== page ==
One of the best things about living in Hawaii is being able to island hop when you need a slight change in scenery and a little getaway. Not that the islands are that different from one another, but each has an interesting history and unique things that set them apart. Of the eight main Hawaiian islands, Oahu, Maui, Big Island, and Kauai are the most popular to visit (in that order).
However, there is another often forgotten island I have always wanted to visit aside from these. Off the coast of Maui, there is a smaller island called Moloka’i, which is about 38 by 10 miles, and has a population of less than 8,000. There are no traffic lights, only stop signs, so you will not find any traffic at all. There’s a main town that you could miss if you just blink your eyes. Basically, it’s about as country as country can get. Normally, this would not appeal much to me but after reading a book about it, I was curious to take a day trip there to see what it’s all about. This past Saturday I boarded a teeny, tiny 9-passenger island hopper, and after a very bumpy fight, I got to explore Moloka’i with some close friends.
Even those who have never visited Hawaii have probably heard the word “aloha” before. It is commonly known as a Hawaiian greeting (both hello and goodbye) and is also used as the word for love. But it goes much deeper than that and is actually a quite powerful concept. So what does it actually mean?
I know, I know. I have been a bad, bad blogger. Since I started this site earlier this year, I have tried to be pretty consistent about writing and posting regularly- not only since this is a commandment for successful blogging, but because I really appreciate the time my loyal readers and followers take to read all my content. So there’s absolutely no excuse for why I have taken a break and been absent for so long. But I can assure you – my hiatus was for a good cause. I was busy falling in love.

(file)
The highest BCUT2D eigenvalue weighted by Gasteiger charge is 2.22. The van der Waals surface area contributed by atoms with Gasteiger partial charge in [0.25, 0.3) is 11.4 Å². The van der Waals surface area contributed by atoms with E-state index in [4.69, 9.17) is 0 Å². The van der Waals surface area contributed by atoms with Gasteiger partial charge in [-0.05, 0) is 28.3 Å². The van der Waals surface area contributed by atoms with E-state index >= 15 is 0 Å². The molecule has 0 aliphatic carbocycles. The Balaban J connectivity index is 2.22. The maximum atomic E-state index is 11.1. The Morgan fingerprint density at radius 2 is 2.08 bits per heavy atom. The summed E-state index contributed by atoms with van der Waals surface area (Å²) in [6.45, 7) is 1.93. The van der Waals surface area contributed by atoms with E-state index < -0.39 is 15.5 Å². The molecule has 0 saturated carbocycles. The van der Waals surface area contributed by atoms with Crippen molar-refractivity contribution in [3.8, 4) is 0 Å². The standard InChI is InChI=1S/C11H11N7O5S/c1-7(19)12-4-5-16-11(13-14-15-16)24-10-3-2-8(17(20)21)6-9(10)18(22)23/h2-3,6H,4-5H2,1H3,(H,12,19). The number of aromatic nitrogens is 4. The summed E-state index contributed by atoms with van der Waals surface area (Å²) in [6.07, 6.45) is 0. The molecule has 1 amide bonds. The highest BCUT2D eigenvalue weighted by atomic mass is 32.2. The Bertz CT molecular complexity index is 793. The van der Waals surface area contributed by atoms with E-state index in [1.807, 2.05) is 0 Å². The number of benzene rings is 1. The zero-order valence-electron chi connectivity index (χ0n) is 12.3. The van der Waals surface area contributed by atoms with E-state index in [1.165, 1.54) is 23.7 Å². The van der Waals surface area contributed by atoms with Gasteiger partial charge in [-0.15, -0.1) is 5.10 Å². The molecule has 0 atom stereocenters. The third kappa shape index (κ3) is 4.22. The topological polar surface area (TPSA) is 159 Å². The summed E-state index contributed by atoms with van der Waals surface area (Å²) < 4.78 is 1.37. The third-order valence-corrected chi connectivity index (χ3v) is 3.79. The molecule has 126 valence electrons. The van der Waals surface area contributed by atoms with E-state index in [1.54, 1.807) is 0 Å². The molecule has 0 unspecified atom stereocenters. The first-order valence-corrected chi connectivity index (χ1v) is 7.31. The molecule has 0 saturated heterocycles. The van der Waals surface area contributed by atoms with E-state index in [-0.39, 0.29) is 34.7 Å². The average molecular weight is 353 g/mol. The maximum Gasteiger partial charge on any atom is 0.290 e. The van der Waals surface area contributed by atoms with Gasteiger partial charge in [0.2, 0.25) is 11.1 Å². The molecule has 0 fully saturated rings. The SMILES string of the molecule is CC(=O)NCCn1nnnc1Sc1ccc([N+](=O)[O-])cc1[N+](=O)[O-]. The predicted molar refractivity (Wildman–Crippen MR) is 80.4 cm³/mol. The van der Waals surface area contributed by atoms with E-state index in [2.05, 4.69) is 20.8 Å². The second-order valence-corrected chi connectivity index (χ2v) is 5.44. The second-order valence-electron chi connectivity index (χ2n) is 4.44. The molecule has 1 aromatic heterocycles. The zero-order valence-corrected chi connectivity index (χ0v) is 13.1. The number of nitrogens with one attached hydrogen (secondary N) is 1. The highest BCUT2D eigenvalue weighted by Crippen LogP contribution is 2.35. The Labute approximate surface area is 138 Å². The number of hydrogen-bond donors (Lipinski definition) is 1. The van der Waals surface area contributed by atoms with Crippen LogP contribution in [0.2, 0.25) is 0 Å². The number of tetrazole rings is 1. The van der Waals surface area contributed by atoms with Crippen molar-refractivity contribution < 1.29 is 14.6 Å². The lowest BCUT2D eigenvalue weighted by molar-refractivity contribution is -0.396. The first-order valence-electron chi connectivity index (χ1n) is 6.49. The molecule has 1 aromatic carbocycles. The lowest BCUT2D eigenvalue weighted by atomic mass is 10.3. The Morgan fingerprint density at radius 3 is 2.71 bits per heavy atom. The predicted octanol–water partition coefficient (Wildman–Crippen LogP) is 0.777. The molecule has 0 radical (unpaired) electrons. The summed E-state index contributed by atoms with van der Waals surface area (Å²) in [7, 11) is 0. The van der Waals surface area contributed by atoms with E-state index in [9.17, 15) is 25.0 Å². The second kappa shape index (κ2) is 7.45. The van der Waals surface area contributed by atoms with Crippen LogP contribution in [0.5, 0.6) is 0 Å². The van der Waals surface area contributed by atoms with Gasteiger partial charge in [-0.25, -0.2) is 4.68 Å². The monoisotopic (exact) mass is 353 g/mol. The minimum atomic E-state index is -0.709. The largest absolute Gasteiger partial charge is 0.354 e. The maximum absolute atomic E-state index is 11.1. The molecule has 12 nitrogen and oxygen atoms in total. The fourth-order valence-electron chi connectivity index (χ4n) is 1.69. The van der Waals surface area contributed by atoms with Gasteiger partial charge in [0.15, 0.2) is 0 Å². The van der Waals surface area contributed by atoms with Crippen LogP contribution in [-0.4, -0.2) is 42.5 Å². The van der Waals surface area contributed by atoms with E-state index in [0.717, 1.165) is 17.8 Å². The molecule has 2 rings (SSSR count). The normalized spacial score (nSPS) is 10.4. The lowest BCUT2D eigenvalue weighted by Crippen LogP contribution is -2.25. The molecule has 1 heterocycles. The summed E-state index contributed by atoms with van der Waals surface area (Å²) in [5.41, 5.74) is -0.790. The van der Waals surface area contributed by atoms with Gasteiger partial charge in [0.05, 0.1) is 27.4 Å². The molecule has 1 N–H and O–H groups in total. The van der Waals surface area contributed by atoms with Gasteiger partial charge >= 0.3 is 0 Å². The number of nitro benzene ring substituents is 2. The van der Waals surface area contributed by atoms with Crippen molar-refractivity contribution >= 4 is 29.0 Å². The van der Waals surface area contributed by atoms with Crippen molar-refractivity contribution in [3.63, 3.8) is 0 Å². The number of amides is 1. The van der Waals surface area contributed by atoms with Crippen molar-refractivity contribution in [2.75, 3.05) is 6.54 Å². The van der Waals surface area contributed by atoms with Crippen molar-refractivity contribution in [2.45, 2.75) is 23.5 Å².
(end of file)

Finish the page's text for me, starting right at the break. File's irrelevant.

Since I moved to Hawaii, I have really pushed myself out of my comfort zone and tried to be more adventurous. It’s so crucial to make the most of my time here and enjoy all the amazing activities the island has to offer. I’ve become a fan of snorkeling and hiking, and have also tried stand up paddle-boarding, swimming with dolphins, riding a submarine, and even got into a shark cage. Last August, time finally came to try kayaking, which is something I had been excited for since it’s a huge local favorite. A friend of mine from work had some extra kayaks and luckily they’re the kind you pedal with your legs rather than paddle with your arms, making them much easier to operate. I knew the day would be lots of fun. Little did I know that, that Saturday we kayaked out to the Kaneohe Bay sandbars would teach me some major life lessons I needed to learn.
One may not think of Honolulu as an artsy city, but I have been pleasantly surprised at all the fabulous art and talent I have found in my time here. A perfect example of this is an event known as POW WOW Hawaii, which takes places annually in the Kaka’ako area. Local artists showcase their best on the walls of buildings throughout this industrial-turned-hipster neighborhood, which has been undergoing major restoration and construction projects to completely revamp its image into a more trendy and modern community. There is a monthly night market where vendors and food trucks line the streets, and there are new shops and restaurants opening up all the time. The art certainly compliments these vibes. If it weren’t for the palm trees and the ocean being a few blocks away, one might forget they were in Hawaii and perhaps think they were in New York City.